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2nd disaster hits Brown's Arcade


Beverly Matthai stood yesterday outside Femme, her chic boutique in Brown's Arcade on North Charles Street, and sobbed as a team of insurance adjusters scrutinized racks of smoke- and water-damaged silk blouses, jewelry and cocktail dresses.

She said she had been sleepless three days -- ever since Christmas morning, when a fire swept through the historic downtown Baltimore mini-mall. Much of her $50,000 stock of women's clothing was damaged.

"It's the second time this has happened to me in five years," Ms. Matthai said. A freak underground blast from a steam pipe in 1988 destroyed much of her inventory and forced her to close Femme for nearly three months.

"I'm feeling kind of numb," she said yesterday. "I just wonder, what are the chances of this happening again? It's kind of disheartening and I just feel like I have dumb luck."

The boutique will hold a fire sale Wednesday and reopen once again in late January, she said.

Fire Lt. Earl R. DeVincent said Saturday's smoky two-alarm blaze started before 6 a.m. in a utility closet of Nyammins Karibe Kafe, the restaurant at 322 N. Charles St. that specializes in spicy Caribbean food. Damage to the restaurant was estimated at $150,000.

Arson investigators consider the cause "suspicious," Lieutenant DeVincent said.

Most of the seven businesses in the four-story arcade, a %J preserved turn-of-the-century commercial complex that anchors the block of Cathedral Hill shops, were open yesterday as workers repaired ceilings, walls, windows and glass doors broken by firefighters.

Waiters at David's Courtyard Cafe were serving coffee and muffins. Many of the 35 employees of the Campbell Group

Advertising Agency were busy in offices on the second and third floors.

"It's a bit drafty in here -- windows are boarded up," said Bob Campbell, president and owner of the advertising agency, who said the firm's pool table was the biggest loss.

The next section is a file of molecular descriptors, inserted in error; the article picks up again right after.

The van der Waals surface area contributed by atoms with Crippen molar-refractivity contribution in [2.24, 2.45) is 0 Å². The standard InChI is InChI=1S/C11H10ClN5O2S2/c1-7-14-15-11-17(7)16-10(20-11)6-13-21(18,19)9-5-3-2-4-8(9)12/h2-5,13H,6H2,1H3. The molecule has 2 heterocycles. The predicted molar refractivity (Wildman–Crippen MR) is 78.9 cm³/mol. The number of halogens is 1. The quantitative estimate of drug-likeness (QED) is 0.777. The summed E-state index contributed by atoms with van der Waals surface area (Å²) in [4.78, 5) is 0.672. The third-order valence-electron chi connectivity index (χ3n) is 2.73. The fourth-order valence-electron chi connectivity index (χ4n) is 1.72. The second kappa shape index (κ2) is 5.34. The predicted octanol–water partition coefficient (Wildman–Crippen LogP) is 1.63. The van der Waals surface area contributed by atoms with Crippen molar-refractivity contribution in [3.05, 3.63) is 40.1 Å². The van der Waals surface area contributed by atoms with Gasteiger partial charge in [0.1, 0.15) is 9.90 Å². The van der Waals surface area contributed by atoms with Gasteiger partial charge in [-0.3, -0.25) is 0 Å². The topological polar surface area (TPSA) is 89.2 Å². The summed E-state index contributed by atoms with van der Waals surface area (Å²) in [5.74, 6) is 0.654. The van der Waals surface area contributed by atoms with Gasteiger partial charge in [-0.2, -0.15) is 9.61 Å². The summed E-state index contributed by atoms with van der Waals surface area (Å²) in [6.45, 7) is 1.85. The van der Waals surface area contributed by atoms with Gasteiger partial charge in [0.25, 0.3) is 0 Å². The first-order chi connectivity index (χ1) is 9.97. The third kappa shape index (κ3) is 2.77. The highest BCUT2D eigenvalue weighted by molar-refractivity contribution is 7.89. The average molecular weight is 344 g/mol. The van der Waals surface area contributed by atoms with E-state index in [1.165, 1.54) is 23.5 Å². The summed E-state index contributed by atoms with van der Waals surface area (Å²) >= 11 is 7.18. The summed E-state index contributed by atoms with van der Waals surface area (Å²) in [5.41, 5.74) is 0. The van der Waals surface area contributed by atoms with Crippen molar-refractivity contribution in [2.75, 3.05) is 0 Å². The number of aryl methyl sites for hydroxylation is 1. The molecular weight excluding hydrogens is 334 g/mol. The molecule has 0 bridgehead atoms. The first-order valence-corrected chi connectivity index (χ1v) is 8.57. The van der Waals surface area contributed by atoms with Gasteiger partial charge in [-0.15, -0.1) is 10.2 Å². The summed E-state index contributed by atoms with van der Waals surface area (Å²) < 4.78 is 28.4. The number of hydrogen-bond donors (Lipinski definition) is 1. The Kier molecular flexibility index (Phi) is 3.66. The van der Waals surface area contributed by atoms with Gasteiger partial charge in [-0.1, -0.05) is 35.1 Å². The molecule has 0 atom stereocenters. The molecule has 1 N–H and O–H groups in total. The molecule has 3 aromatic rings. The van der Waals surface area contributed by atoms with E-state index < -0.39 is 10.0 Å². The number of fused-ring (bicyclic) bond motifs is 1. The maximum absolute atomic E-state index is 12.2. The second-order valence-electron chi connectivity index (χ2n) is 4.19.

"We were affected, there is an ugly smell around here, but we were very fortunate. We lock a backup computer disc in a fireproof safe each night, so -- bingo! -- we were up and running the next morning. The firefighters did an excellent job."

Nancy Bridge and her mother Nancy Karlson, owners of the Tucara makeup studio in the arcade, said there was some smoke and water damage to their inventory in the basement, so they closed the studio for two days to clean up.

"We will lose about $3,000," Ms. Karlson estimated.

Ms. Bridge said that on Christmas morning, she and other Brown's Arcade business owners stood watching on Charles Street as firefighters fought the blaze. They hugged each other and cried because they were uncertain about the extent of the damage.

Once they learned that not all of Brown's Arcade was gone, owners banded together to support those others whose businesses were wrecked, she said.

"There is a mixture of emotions -- we are filled with sadness and elation at the same time. Even though we were not damaged, it is hard to be happy when I look around and see what could have been," she said.

Ms. Bridge and Ms. Matthai said other Charles Street merchants, family members and their friends have offered help and encouragement this week.

"Every day I come home and find something new on my doorstep," Ms. Matthai said. "There have been flowers, home-made cookies, champagne."

John Mauro, manager of McGinns Irish Pub and Restaurant, said customers are stopping by to show concern. One of the pub's doors was broken down by firefighters but it has been replaced. In the 1988 steam blast, he said, the pub lost 76 tapes of its beloved Irish music.

"We will be totally back in business shortly," Mr. Mauro said. "People are stopping by saying this was a terrible thing that happened, especially at Christmas time."

Richard Coles, assistant development director of Enterprise .

Development Co., co-owner of Brown's Arcade with Struever Brothers, Eccles and Rouse, said the complex would be completely restored.

L "Several businesses are opening as we talk," he said Monday.

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